We are seeking additional clues to this mystery.
Update 18 May 2006: Correspondence from Chris Roberts points out that the 1810 Census shows that Eleanor Tarvin Whaley was living next door to Rev. George Tarvin in Bracken Co., Kentucky. Since she is listed in that census, her husband must have already died. Her household includes one young male and three young females. According to the Tarvin Tree, Eleanor's children were John, Cassandra, and Polly, born between 1800 and 1804. Recall that Cassandra grew up to marry an Andrew Wood or Woods in 1817. This Andrew Wood is quite prominent in the area, serving as bondsman in the record of several family marriages. He was bondsman for John Whaley's marriage to Sarah Phelps 20 Jul 1819 and for George Stern and Deborah Whaley 24 Apr 1829. In that union, he gave an oath that Deborah was "... raised by him from her childhood, her mother Sarah Shanks having agreed to the same...."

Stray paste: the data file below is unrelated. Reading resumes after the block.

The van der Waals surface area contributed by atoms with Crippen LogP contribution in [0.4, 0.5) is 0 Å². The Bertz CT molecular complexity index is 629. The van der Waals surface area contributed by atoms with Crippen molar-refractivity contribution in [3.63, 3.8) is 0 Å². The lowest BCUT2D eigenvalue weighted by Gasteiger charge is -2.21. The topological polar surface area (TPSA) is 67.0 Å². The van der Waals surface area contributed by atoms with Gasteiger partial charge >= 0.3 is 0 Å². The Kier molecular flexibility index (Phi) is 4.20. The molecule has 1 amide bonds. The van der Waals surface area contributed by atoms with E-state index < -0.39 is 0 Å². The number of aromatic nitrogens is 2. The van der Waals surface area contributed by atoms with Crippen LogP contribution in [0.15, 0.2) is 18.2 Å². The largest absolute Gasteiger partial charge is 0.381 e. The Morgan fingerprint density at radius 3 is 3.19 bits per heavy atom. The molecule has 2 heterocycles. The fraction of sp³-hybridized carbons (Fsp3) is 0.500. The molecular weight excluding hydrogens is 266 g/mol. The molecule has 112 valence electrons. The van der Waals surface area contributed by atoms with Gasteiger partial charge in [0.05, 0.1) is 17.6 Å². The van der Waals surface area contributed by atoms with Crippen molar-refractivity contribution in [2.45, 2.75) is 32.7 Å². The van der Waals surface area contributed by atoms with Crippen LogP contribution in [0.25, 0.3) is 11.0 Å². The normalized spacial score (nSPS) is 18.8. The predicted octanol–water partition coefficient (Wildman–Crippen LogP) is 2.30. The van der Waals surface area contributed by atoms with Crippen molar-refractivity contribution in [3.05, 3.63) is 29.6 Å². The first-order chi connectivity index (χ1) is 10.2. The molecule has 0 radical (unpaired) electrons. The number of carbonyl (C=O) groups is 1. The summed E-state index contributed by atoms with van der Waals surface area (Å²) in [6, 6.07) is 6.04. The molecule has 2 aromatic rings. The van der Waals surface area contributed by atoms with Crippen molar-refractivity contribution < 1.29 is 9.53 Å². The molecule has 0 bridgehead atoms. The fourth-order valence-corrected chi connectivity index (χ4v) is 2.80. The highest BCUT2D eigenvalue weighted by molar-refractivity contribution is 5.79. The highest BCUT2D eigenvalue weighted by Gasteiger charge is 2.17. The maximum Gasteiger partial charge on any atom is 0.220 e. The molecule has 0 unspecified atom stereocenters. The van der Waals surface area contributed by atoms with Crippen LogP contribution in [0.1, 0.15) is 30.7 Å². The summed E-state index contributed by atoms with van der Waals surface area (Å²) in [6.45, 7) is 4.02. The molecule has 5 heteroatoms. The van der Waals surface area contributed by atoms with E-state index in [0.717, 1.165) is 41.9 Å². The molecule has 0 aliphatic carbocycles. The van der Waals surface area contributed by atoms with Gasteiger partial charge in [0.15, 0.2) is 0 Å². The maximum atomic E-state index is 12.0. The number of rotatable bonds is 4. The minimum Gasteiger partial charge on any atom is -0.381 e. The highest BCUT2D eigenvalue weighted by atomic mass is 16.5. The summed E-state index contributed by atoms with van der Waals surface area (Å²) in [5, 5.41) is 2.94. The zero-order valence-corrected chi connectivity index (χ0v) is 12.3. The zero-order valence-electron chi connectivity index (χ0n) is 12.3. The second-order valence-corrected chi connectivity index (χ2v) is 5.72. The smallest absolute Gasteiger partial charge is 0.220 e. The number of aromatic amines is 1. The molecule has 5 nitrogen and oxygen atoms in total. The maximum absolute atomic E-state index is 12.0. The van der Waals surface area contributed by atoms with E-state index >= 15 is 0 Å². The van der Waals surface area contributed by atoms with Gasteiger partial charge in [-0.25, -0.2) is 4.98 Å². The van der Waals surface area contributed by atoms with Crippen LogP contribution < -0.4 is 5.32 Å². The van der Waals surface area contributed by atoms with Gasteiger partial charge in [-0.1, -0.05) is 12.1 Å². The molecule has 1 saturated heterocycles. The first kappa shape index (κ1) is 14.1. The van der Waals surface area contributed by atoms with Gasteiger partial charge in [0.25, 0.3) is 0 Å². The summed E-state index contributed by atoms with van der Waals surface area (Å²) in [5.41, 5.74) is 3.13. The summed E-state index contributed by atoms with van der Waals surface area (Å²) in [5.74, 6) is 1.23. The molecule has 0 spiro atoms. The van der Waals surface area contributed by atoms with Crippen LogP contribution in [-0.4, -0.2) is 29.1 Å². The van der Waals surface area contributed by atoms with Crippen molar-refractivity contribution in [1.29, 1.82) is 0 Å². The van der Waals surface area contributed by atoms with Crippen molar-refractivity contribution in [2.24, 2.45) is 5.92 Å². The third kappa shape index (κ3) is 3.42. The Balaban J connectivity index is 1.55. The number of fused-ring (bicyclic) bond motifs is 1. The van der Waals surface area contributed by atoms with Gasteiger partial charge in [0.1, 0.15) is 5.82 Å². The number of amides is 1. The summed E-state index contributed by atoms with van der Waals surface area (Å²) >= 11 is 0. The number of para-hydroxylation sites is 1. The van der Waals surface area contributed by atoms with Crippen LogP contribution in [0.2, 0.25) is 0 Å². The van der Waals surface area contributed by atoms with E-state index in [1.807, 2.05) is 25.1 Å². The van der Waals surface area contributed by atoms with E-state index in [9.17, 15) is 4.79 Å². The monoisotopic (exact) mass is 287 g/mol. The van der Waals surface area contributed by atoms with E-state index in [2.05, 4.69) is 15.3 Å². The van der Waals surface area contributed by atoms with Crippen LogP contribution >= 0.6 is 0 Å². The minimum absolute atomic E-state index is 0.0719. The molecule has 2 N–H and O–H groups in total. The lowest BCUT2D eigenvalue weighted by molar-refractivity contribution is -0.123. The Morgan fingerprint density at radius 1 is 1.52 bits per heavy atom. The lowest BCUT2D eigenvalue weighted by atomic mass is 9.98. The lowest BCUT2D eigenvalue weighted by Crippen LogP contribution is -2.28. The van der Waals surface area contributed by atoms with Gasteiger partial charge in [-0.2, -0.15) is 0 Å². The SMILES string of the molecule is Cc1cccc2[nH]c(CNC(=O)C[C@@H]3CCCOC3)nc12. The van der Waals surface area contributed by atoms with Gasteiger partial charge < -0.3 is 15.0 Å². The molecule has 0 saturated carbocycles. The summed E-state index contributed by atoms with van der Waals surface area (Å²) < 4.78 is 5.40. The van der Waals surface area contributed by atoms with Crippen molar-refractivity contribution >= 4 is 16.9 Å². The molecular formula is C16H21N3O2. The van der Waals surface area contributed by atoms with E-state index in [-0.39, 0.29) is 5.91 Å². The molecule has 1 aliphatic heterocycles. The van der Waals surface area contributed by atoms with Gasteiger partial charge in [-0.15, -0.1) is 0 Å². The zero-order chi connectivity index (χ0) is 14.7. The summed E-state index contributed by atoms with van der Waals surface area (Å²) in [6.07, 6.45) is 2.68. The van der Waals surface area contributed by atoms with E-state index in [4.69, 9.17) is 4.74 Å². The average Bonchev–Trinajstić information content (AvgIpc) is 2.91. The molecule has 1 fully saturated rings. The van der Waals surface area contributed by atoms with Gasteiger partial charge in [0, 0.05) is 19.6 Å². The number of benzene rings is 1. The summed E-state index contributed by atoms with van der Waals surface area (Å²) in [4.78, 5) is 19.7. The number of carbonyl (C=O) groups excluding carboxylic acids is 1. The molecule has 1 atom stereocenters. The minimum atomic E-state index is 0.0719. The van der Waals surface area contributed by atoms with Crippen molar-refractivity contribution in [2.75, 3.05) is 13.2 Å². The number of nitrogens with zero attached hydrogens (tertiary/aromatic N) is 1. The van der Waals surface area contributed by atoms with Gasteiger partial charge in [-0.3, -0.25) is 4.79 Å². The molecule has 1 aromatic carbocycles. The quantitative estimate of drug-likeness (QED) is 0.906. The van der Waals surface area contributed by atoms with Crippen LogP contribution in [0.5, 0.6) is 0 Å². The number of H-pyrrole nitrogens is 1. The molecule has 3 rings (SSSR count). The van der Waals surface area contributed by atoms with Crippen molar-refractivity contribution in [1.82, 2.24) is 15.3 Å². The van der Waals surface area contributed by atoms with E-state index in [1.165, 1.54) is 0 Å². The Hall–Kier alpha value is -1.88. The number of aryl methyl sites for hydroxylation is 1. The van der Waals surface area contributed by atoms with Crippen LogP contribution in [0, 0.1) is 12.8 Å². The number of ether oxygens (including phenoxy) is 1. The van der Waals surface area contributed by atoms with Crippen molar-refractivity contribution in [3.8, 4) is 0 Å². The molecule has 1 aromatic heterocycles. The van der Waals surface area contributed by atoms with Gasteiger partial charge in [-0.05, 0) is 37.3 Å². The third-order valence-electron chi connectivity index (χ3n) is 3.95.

Identifying this Sarah Phelps may give us additional clues to the Tarvin-Whaley connection. A Sarah Whaley married 1819 William Shanks in Campbell Co., Kentucky, with a John Whaley as bondsman. Perhaps Sarah was the other daughter in Eleanor's household in 1810, giving sense to the notion that John Whaley, Eleanor's son, would serve as bondsman at her wedding. However, the Tarvin tradition does not see a daughter of Eleanor's named Sarah or Sally.
Looking at the dates of these reported events, Doborah Whaley marrying in 1829 means she was born around 1812, assuming the bride's age of 17. This is before her mother, Sarah Whaley, married William Shanks in 1819. If Sarah had had Deborah out of wedlock, at, say age 15 to 17, Sarah must have been born around 1795 to 1797.
The Rosenberg book lists a Sarah Whaley born 1795 to the John Whaley noted above, settler of Whaley Station, but that Sarah apparently married 17 Aug 1810 James Beckett Nichols and had five children from 1816 through 1840, all in Mason Co., Kentucky. Ergo, this is not the right Sarah Whaley.
Research is continuing.
Last Updated: 16 Nov 2012 11:16 PST